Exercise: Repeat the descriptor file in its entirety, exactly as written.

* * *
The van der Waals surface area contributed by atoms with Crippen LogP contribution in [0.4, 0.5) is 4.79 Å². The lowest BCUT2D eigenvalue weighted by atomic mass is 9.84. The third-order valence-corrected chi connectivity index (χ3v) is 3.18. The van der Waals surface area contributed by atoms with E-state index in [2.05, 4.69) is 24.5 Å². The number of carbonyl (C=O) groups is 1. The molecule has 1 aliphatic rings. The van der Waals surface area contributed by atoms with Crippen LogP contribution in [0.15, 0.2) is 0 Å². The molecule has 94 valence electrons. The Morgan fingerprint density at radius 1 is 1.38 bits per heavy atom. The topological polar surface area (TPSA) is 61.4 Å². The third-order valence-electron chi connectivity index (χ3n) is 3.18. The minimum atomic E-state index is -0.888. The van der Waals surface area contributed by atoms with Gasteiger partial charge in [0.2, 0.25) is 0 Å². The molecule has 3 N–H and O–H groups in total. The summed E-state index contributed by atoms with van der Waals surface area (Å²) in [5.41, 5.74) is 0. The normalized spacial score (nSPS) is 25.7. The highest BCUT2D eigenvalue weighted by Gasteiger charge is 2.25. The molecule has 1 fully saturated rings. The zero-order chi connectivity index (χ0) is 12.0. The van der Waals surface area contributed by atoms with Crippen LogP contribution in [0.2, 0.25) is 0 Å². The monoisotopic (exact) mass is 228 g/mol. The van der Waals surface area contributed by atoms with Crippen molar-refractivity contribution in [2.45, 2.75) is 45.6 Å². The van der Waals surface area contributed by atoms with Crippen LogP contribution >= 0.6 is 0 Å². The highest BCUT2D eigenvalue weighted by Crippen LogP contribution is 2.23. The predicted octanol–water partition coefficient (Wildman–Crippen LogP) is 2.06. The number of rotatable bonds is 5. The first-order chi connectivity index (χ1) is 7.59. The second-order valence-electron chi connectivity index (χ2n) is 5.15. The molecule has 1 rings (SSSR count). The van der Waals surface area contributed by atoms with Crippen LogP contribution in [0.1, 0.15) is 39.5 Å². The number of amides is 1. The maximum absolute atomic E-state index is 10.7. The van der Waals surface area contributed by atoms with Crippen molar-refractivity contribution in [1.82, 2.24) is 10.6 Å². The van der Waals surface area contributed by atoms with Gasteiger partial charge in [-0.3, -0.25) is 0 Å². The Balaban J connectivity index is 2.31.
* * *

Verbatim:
The van der Waals surface area contributed by atoms with Crippen LogP contribution in [0.4, 0.5) is 4.79 Å². The lowest BCUT2D eigenvalue weighted by atomic mass is 9.84. The third-order valence-corrected chi connectivity index (χ3v) is 3.18. The van der Waals surface area contributed by atoms with E-state index in [2.05, 4.69) is 24.5 Å². The number of carbonyl (C=O) groups is 1. The molecule has 1 aliphatic rings. The van der Waals surface area contributed by atoms with Crippen LogP contribution in [0.15, 0.2) is 0 Å². The molecule has 94 valence electrons. The Morgan fingerprint density at radius 1 is 1.38 bits per heavy atom. The topological polar surface area (TPSA) is 61.4 Å². The third-order valence-electron chi connectivity index (χ3n) is 3.18. The minimum atomic E-state index is -0.888. The van der Waals surface area contributed by atoms with Gasteiger partial charge in [0.2, 0.25) is 0 Å². The molecule has 3 N–H and O–H groups in total. The summed E-state index contributed by atoms with van der Waals surface area (Å²) in [5.41, 5.74) is 0. The normalized spacial score (nSPS) is 25.7. The highest BCUT2D eigenvalue weighted by Gasteiger charge is 2.25. The molecule has 1 fully saturated rings. The zero-order chi connectivity index (χ0) is 12.0. The van der Waals surface area contributed by atoms with Crippen LogP contribution in [0.2, 0.25) is 0 Å². The monoisotopic (exact) mass is 228 g/mol. The van der Waals surface area contributed by atoms with Crippen molar-refractivity contribution in [2.45, 2.75) is 45.6 Å². The van der Waals surface area contributed by atoms with Crippen LogP contribution >= 0.6 is 0 Å². The highest BCUT2D eigenvalue weighted by Crippen LogP contribution is 2.23. The predicted octanol–water partition coefficient (Wildman–Crippen LogP) is 2.06. The number of rotatable bonds is 5. The first-order chi connectivity index (χ1) is 7.59. The second-order valence-electron chi connectivity index (χ2n) is 5.15. The molecule has 1 rings (SSSR count). The van der Waals surface area contributed by atoms with Crippen LogP contribution in [0.1, 0.15) is 39.5 Å². The number of amides is 1. The maximum absolute atomic E-state index is 10.7. The van der Waals surface area contributed by atoms with Crippen molar-refractivity contribution in [1.82, 2.24) is 10.6 Å². The van der Waals surface area contributed by atoms with Gasteiger partial charge in [-0.3, -0.25) is 0 Å². The Balaban J connectivity index is 2.31.